8 of 8 people found the following review helpful
What a buffoon McGinniss is!,
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This review is from: The Miracle Of Castel Di Sangro (Paperback)
Sports stories don't come much better than Castel Di Sangro. The plucky underdog wins promotion against the odds and takes on the big boys of Italy's second division. Throw in the backdrop of a quirky Italian provincial town, financial mis-management, corruption, some truly crazy publicity stunts, drug deals and love, sex and death and you have a heck of a tale. One can only imagine what Buzz Bissinger, John Feinstein or Michael Lewis would have molded from such rich source material.
McGinniss manages to tell the tale well enough (who could fail), but he mucks the whole thing up by sticking his own big dumb self into the middle of the story. He begins by ignoring all the advice and guidance he is offered and as a result acts like the archetypal stupid yank abroad - not only does he disregard local manners and protocols but he proudly goes out of his way to do exactly the opposite of what he is asked. Against all advice he books himself into a local flophouse and then whines about how horrible it is, acts like a naive child when invited to sit with the clubs directors and generally makes a fool of himself. Worse still - despite having an incredibly limited experience of football he fools himself into thinking that he is an expert and offers up advice to the club's manager and posts cringing critiques of the clubs owners throughout the town. He even becomes directly involved in an effort to transfer one of the clubs players to the US. He excuses the shockingly rude behavior by shrugging it off as the result of some sort of football fever. Such a pathetic excuse would sound lame from a child, from a well traveled and experienced author it beggars belief. McGinniss ends the story by throwing a massive strop and marching off into the distance having betrayed everyone whose hospitality and patience he has taken advantage of. The long suffering residents of Castel de Sangro must have been glad to see the back of him. They deserved better. A better writer may well have also exposed their warts and shortcomings, but would have probably avoided acting like such a clown while doing so.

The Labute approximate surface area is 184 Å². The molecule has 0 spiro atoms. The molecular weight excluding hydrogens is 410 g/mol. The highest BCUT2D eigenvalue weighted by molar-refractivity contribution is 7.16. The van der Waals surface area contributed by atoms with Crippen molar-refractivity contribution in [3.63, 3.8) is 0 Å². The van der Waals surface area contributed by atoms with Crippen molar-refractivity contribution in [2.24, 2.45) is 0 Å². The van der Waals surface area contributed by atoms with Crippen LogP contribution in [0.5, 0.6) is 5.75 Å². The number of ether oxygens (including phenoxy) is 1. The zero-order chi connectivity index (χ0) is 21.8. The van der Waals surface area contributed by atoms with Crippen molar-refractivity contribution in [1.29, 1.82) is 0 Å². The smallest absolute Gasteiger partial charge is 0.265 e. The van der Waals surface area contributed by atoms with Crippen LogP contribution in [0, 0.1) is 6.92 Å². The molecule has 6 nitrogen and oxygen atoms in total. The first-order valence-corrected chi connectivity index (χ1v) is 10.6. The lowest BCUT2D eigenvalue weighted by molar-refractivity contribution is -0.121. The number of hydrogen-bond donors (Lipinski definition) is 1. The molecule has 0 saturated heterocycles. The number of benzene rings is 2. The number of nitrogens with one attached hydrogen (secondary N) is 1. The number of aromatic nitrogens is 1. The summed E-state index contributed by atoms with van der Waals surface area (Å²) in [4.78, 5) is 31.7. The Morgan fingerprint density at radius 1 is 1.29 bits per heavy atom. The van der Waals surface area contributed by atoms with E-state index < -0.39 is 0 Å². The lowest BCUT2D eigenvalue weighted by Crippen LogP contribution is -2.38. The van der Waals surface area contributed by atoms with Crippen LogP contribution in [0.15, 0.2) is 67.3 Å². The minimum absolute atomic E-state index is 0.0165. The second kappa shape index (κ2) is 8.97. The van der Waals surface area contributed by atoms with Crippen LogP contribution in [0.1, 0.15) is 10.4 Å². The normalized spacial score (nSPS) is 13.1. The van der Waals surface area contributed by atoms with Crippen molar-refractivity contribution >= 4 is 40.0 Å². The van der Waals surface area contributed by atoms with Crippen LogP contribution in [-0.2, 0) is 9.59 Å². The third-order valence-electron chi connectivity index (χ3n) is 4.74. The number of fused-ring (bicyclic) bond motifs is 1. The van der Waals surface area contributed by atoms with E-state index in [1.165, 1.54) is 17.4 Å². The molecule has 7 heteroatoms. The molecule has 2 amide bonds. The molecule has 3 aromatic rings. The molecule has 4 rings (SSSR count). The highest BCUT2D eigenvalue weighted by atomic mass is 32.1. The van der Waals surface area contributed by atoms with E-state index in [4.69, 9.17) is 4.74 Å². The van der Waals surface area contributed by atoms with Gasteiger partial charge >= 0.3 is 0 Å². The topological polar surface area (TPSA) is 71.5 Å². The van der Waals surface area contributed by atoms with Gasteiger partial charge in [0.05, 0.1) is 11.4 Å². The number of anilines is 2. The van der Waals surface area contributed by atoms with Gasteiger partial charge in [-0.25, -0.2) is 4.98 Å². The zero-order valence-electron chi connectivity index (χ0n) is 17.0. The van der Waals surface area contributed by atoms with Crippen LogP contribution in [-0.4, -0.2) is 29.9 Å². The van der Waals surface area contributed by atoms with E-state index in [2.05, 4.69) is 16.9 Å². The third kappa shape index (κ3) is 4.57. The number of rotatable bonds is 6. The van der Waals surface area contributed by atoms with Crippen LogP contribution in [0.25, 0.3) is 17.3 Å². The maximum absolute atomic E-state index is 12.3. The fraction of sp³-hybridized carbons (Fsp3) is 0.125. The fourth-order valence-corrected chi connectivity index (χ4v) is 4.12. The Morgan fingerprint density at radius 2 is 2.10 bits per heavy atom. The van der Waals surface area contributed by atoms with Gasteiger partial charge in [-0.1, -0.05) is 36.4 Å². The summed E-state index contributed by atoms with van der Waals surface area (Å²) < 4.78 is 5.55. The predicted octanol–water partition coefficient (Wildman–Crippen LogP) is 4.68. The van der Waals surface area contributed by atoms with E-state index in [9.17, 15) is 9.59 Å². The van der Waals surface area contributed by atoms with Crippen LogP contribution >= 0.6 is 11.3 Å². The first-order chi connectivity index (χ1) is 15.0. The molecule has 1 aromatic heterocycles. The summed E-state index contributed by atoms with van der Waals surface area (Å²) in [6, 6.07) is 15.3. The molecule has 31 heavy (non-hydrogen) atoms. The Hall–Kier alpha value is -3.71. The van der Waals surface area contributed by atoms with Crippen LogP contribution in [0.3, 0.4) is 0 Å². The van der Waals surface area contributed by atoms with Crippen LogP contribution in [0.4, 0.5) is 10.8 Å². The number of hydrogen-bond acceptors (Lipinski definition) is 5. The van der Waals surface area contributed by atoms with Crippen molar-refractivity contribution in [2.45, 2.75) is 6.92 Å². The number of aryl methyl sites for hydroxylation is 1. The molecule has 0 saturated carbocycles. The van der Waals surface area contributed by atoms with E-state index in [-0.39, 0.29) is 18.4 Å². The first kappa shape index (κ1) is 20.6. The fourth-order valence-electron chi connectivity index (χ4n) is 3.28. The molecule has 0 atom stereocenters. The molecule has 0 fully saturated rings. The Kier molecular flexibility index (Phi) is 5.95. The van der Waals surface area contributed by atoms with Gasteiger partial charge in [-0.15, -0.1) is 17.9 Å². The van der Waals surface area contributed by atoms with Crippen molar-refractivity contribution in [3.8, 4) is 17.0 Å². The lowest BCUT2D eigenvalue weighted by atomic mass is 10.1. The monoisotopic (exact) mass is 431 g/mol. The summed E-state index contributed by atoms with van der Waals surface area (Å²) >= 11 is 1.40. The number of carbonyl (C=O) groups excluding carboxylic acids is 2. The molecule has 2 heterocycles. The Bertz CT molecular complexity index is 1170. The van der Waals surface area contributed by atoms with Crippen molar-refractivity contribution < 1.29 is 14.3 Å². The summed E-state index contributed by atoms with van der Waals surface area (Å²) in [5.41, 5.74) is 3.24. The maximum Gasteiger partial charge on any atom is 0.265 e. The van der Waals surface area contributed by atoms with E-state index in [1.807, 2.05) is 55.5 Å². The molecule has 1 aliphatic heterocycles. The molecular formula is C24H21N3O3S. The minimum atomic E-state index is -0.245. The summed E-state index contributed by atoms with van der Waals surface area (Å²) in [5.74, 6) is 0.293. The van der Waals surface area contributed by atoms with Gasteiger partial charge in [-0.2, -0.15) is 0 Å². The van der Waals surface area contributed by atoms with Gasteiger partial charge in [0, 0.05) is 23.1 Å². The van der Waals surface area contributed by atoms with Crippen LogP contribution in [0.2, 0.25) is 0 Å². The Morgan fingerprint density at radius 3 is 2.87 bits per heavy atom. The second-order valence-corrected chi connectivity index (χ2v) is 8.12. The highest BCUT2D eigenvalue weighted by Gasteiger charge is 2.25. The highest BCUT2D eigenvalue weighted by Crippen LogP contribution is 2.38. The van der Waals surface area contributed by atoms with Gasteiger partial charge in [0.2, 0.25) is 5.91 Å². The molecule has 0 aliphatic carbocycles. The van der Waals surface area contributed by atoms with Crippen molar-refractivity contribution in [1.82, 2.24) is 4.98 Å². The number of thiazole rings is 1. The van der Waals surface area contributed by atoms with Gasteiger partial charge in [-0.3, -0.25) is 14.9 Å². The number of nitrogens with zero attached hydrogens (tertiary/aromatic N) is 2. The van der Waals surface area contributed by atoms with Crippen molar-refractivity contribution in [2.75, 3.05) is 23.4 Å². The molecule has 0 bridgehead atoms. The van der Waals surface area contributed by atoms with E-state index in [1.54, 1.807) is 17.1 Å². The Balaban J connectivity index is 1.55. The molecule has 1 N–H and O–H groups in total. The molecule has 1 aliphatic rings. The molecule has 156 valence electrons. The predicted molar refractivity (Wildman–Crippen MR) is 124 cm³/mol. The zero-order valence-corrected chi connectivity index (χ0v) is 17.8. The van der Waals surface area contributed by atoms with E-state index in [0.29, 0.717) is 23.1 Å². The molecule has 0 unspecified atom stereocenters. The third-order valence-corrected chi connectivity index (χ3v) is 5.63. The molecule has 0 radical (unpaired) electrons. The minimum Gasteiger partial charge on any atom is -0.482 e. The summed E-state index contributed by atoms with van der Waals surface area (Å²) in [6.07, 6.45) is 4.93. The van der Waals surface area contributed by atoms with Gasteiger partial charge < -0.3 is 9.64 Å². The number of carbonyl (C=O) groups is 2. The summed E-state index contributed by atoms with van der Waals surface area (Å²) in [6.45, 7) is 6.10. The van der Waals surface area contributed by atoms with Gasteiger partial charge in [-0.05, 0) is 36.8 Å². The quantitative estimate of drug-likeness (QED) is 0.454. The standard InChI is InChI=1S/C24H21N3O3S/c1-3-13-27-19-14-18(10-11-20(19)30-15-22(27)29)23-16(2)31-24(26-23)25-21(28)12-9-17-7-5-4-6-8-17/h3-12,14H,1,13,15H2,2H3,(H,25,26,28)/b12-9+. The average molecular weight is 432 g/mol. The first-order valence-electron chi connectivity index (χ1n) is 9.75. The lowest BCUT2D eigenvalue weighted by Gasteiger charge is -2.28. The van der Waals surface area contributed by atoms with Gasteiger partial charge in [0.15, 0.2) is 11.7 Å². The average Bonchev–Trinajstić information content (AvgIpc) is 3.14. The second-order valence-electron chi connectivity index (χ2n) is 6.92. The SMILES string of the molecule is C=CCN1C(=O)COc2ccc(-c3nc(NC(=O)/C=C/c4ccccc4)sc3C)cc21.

The story was compelling, McGinniss's writing was good and kept me reading but his behavior was just awful and by celebrating it the book he ruins a great tale.
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Initial post: 14 May 2014 21:33:19 BDT
Dave Butcher says:
I bought it when it came out. We parted company, and I bought it again in Oxfam yesterday. The trouble with books is, the well written ones aren't usually about football. The trouble with football books is that they're very often like watching paint dry. He's American. They talk about 'Soccer', which makes the rest of the known universe cringe in excruciating pain. I think he's made a decent stab at it, and I laughed right the way through, especially when the plane veered right.
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